It has emerged that Uganda received just a mere 4% of the total transaction amount in the recent farm-down by Irish explorer Tullow Oil in its sale of its assets to Total. In a television interview on NTV, Uganda Revenue Authority Assistant Commissioner Sandra Kitale revealed that despite the protracted fight by the tax body in the transaction the government received just $23 million in the $575 million worth deal.
“I can tell Ugandans that we pushed for the best bargain and arrived at a win-win situation,” Sandra said.
She revealed that deductibles was the main contentious issue among the parties that saw the transaction take more than a year to complete.
Sandra added that the Ugandan government has had a long history at being ruthless in collecting taxes going back to the Tullow – Heritage case.
“We have been ruthless in collecting taxes and we are perhaps the first country in Africa to collect the capital gains tax in this sector,” Sandra added.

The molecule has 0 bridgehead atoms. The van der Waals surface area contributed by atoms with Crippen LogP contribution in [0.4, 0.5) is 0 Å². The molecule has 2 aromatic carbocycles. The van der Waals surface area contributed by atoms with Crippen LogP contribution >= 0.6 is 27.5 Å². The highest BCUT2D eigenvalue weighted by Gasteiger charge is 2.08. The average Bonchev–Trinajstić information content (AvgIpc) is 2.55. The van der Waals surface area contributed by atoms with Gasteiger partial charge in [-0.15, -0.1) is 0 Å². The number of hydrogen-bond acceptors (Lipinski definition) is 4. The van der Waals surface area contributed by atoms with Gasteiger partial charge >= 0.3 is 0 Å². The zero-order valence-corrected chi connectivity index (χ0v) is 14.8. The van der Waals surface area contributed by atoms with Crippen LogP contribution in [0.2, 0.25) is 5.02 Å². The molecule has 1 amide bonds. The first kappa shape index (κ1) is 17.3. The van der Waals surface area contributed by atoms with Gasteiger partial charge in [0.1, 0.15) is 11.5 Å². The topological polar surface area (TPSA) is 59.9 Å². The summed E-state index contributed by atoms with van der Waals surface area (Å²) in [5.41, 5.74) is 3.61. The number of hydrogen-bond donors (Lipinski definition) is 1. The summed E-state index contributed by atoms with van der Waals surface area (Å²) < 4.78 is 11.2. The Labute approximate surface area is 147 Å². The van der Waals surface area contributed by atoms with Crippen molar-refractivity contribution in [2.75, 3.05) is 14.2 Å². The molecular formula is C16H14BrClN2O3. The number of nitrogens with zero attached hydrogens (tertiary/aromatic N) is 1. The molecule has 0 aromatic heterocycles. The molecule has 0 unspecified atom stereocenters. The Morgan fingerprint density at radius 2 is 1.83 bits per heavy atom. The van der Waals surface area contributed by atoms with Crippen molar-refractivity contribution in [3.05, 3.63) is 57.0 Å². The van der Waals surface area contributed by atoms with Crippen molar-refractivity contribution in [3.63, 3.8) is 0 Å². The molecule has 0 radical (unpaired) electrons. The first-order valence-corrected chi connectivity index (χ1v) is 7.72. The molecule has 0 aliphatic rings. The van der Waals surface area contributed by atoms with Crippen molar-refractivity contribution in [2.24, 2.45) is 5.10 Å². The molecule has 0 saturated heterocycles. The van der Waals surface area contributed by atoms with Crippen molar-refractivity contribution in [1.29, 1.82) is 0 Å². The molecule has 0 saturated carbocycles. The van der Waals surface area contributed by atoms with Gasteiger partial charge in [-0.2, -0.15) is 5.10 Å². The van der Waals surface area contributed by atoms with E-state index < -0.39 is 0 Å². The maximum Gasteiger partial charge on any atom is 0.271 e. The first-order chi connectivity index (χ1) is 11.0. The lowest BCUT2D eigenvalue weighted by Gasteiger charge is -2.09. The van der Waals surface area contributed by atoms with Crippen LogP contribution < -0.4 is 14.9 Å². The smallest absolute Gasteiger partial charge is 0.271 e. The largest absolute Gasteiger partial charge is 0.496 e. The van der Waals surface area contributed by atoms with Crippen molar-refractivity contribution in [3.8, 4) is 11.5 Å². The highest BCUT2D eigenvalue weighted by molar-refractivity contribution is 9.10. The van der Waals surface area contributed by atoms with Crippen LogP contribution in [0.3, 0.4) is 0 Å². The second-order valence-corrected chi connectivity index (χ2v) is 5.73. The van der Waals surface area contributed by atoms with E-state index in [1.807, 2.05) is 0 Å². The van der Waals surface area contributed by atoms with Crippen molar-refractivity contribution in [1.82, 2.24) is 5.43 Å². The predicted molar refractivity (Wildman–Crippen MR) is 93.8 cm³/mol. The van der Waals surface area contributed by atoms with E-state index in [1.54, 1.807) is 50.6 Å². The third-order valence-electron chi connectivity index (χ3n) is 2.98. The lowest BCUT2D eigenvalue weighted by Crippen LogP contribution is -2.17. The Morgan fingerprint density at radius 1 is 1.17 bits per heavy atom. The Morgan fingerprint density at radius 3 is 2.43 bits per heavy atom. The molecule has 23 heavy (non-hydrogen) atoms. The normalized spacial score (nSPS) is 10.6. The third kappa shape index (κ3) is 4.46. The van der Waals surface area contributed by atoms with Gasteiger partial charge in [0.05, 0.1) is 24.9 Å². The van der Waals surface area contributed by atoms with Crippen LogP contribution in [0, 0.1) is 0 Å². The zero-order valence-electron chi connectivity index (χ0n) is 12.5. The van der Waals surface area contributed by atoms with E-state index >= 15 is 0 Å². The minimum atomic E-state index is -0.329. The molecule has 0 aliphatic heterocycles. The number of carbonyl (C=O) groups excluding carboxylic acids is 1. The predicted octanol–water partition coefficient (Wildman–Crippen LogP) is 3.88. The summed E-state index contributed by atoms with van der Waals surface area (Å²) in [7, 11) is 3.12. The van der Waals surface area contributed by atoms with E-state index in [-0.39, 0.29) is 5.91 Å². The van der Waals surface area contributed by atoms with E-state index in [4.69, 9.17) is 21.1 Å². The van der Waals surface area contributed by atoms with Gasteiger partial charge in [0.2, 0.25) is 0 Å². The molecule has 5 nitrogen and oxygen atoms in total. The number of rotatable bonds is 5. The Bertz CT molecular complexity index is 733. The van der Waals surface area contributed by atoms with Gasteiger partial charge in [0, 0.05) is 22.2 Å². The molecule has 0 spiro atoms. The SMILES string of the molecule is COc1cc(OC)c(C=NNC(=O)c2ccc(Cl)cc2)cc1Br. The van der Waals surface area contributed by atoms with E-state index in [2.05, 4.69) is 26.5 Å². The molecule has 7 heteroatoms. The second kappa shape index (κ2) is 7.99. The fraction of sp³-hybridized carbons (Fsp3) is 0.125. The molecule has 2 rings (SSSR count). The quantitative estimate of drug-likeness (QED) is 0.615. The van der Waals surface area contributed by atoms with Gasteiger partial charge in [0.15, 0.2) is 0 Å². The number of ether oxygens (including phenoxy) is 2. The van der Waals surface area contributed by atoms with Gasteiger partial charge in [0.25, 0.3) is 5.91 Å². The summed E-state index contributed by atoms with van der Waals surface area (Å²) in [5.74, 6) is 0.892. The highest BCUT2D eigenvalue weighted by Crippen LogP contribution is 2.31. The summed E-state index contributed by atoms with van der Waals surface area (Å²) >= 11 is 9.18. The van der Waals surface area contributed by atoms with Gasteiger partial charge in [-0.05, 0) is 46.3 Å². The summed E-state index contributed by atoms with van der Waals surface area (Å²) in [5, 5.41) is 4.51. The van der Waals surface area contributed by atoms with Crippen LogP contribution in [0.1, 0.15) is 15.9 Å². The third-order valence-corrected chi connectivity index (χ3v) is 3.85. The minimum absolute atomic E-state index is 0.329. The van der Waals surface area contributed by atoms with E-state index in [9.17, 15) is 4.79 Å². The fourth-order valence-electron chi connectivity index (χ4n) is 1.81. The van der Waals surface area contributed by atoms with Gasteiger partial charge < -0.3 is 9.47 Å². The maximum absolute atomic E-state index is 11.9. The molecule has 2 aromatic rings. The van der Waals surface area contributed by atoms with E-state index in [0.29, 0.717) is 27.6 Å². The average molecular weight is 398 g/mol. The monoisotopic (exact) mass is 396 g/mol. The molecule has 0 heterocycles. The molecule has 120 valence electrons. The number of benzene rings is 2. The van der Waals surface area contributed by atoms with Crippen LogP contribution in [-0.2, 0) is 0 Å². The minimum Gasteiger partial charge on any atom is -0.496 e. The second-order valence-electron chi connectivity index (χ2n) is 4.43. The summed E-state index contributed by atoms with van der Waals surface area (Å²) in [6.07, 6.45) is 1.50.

According to Tullow in its announcement following completion of the farm-down all parties were satisfied of all deal conditions which included the execution of the binding Tax Agreement.
Civil society organization have warned that of tax evasion and avoidance strategies by international companies in the African continent using existing bilateral double taxation treaties with tax havens such as the Netherlands and Mauritius.
“Aggressive tax avoidance and weak regulatory systems are rampant in the EA region with some of the existing policies being outdated,” says Alvin Mosioma, founding Executive Director of Tax Justice Network-Africa.
Uganda says it hopes the operator and joint venture will reach the final invest decision by the end of the year so that the country can reap the benefits from its resources by 2023.
She defended that the government has negotiated great deals for Ugandans with the country expected to get upwards of 70 percent of total government take from the production agreements.